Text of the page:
Consumption of Experience

By Danielle Boudreau

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In “The Restaurants Book: Ethnographies of Where We Eat” (David Beriss and David Sutton, eds. www.bergpublishers.com) Derek Pardue talks of the “consumption of experience” whereby “exoticness and familiarity are purchased scenes in which food and eating experience play a significant role” (2007:67).  Design, decor, and music play into this experience almost as much as the patrons and food itself.  The Hispanic restaurants of our neighborhood each contribute in some manner to this consumption of experience.  Whether it is as a more “authentic” offering of Latin American food, such as at Taqueria Guerrero and El Rinconcito, a fusion of cultures, such as the New Orleans inspired version of Hispanic food at Juan’s Flying Burrito, or Mexican fusion cuisine offered at the upscale Canal Street Bistro, one can be sure these restaurants stay busy with locals for various reasons. They each offer a different “experience”, depending on one’s mood, so it seems as though they are not in competition.  While I might want a Mardi Gras Indian Taco at Juan’s one night, the next may find me hankering for some flautas at Felipe’s. Such is the key to the success of these restaurants in our study (not to mention, all offer unbelievable cuisine!!)

ImageImageFelipe’s Taqueria (http://www.felipestaqueria.com)

 

 

Local (grown)

By Danielle Boudreau

The first concept of “local” that we will examine is that of origin.  I.e., food that is cultivated locally.  Two of our restaurants on the row that serve Hispanic food vehemently support this notion of “local”.  Chef Guillermo Peters and Owner Monica Ramsey, of Canal Street Bistro insist on using local products, particularly in their choices of seafood (http://www.canalstreetbistro.com). Co-owners of El Rinconcito (http://www.elrinconcitocaferestaurant.com), Mervin Duque and his mother Maria Louisa, insist that they only use “fresh” ingredients, which they believe is to be grown locally, in their Central American cuisine. Both restaurants take great pride in their culinary creations, and they believe this pride can only be cultivated by paying tribute to the local area of New Orleans.  How is this an important contribution to the Restaurant Row? Not only are they offering fresh, delectable dishes for those residents and visitors alike who crave either traditional or innovative Hispanic fare, but they are contributing to the local economy by attempting to secure their seafood, meats, and produce from the area in which they conduct business.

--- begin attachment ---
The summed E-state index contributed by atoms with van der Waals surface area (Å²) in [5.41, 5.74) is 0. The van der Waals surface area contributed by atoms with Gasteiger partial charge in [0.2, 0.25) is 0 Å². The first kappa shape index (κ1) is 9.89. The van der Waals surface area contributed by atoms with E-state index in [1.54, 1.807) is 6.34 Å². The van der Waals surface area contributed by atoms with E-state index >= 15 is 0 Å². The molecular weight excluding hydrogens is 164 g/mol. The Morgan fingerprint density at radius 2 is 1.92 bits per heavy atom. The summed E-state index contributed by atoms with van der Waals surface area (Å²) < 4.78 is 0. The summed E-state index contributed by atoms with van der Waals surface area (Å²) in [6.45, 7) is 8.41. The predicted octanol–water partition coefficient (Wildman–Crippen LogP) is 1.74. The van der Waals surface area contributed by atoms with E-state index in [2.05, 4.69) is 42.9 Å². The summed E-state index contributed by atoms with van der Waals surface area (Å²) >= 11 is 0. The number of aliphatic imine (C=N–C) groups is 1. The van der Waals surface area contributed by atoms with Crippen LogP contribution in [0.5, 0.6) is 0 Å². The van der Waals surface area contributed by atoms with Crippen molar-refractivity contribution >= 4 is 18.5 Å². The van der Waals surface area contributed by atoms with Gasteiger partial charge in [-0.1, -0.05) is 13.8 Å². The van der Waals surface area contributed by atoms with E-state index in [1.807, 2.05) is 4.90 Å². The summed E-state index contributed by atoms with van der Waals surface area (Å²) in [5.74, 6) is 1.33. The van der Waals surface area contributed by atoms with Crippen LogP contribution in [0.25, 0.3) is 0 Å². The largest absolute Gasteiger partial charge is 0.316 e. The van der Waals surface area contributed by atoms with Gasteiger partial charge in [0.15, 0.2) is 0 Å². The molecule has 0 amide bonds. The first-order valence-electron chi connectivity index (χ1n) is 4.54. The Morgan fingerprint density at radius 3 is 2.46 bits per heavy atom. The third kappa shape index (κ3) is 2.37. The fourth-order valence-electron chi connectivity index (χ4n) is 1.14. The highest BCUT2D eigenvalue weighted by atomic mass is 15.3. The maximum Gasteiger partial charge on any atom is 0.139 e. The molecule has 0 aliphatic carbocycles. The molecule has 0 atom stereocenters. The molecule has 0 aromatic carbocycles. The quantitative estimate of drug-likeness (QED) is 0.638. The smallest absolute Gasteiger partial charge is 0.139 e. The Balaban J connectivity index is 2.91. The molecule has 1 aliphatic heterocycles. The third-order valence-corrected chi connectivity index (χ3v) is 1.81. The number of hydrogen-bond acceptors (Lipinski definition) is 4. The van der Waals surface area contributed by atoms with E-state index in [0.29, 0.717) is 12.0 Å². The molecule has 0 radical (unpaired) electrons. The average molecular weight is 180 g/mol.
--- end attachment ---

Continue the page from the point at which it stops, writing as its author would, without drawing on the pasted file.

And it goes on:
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The Red Door Lounge

The Red Door Lounge is described to me as having “Mid-City charm.”  Online reviews, as well as the bar’s homepage, consistently use the same adjective.  The bar’s bio states that it is “a cozy place for regulars and an inviting space for newcomers.” Not being overly familiar with Mid-City, I wanted  to see what about the bar gave it such obvious Mid-City charm.  Then I hoped to discover what Mid-City charm even meant – the term seems to be used and understood by locals with some frequency, as if there were a particular qualifying criteria for such a description.  

The front door of the bar is angled in such a way that if viewed in isolation, it would appear to be a corner lot. However, it is not.  It is positioned between Taqueria Guerrero and a discount mattress and futon store.  Charming.  Inside it is narrow, long, dark, and last night, hot; the air conditioning had gone out earlier that day.  The walls are lined with a mix of (reproduction?) nostalgia, Saints stuff, some acrylic art, photos from the flood, and bar events promotion boards.  There will be free food for next weekend’s Saint’s game.  The Red Door also offers a variety of activities, other than drinking.  One can gamble using video poker machines, play Wii, darts, pool, or watch TV.  It also appears that you could have a dance party.  There is a disco ball all the way in back by the pool table.

The crowd seemed almost entirely regulars and many service industry workers. This could be in part because the Red Door offers a discount for industry people.  The bartender was very friendly and the drinks were extremely cheap.  Though I did not order a $10 bucket of beer or a $5 pitcher, if I had it would have been served with a bag of ice floating to maintain drinking temperature.

The Red Door during a Saint's game

I understand that the bar was originally opened in 1940, but after Katrina, was bought and renovated by its current owner.  I have come across reviewers that long for the old Red Door, saying that the new one is “straight out of suburbia.” There are others, though, that feel it is the “perfect neighborhood bar.”  One such blogger goes so far as the have specific requirements for earning this title, requirements worth reading as they paint a vivid picture of the Red Door – http://millyonair.wordpress.com/2009/02/24/new-orleans-part-iii-the-red-door/ .  Despite the heat and the 90’s pop grunge playing last night (later changed to Erykah Badu, which was great) and the sports-bar-feel of the Red Door, I was charmed.  There was an odd assortment of effects that did this; street car going by, holiday string lights, the fact that the bar decorum makes it seem as if they are always hosting a party, and that Restaurant Row and the Red Door Lounge have a slightly dilapidated look and feel to them.  It feels like a neighborhood here, maybe that is “Mid-City charm.”.